A hair weave is a way of affixing hair that's not yours--typically from a human donor--to your own natural hair in such a way that the two are indistinguishable. To add a hair weave, you must first create a flat, stable surface in your own hair, which the weave will then be stitched to. This is where the rubber bands come in: They help create a flat, bump-free surface. Ideally, you should have a friend help you with this process. It should take less than an hour.
Items you will need
- Rubber bands
- Wefted human hair weave
Shampoo and moisturize your hair before beginning your rubber-band hair weave. Let it dry.
Comb the hair out so it's tangle-free. Make a horizontal part on the back of your head, just above the level where you want the hair weave to sit. Tie or pin the hair above this part on top of your head, out of the way.
Separate the hair below the part into small segments, each about the width of your smallest finger, and rubber-band each segment into a tiny ponytail.
Start from the right side of your head and rubber-band the first two tiny ponytails together. Then pair up the next two, then the next two, rubber-banding them together in pairs all the way across the part you made.
Do one more line of rubber-banding. Starting from the left this time, rubber-band the tiny ponytails together in pairs, below the previous rubber-banding, all the way across to the right.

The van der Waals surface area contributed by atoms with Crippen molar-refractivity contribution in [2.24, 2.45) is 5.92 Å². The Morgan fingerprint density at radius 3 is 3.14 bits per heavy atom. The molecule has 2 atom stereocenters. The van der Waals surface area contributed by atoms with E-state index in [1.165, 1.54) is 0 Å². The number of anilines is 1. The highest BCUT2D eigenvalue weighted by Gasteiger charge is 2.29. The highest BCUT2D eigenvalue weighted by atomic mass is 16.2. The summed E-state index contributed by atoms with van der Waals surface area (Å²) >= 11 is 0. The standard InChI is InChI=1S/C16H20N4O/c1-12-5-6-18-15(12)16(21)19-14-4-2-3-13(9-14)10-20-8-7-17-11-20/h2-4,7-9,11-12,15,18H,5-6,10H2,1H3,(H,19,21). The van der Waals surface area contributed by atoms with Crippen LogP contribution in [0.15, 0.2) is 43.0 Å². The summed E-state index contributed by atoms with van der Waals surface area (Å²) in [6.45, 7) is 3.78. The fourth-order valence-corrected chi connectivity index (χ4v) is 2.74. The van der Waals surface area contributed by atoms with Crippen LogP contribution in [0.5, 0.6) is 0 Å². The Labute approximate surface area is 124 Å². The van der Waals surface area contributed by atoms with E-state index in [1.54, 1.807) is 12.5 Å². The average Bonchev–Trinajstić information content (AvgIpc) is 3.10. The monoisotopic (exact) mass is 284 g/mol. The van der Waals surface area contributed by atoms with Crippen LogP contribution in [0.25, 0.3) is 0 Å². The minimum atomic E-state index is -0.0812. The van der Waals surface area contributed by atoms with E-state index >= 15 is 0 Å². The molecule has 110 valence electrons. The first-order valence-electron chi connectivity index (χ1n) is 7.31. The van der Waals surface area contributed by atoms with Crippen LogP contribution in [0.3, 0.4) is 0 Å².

Place the weft--the band or strip that holds together the hair weave you're about to apply--across the part you made, as close to your scalp as possible.
Fold a long piece of thread in half and thread the separate ends through the eye of a blunt needle.
Run the needle down through the hole between two tiny ponytails, as close to your scalp as possible, starting on the far right side of your head. Don't pull the thread all the way through.
Bring the needle up on the other side of the weft by passing it through a hole in the second layer of ponytails you made. Then pass the needle through the loop in the end of the thread and pull it taut.
Work from right to left, essentially wrapping the weft to the hair by passing the needle around the weft between tiny ponytails.
Work all the way to the end of the weave on the left, tie a knot in the thread to fix it in place, and clip the extra.
Let down the hair that you pinned on top of your head. The weave should now be indistinguishable from your natural hair.
Having a hair weave in place can damage your hair. Moisturizing well before you apply the weave can help prevent this.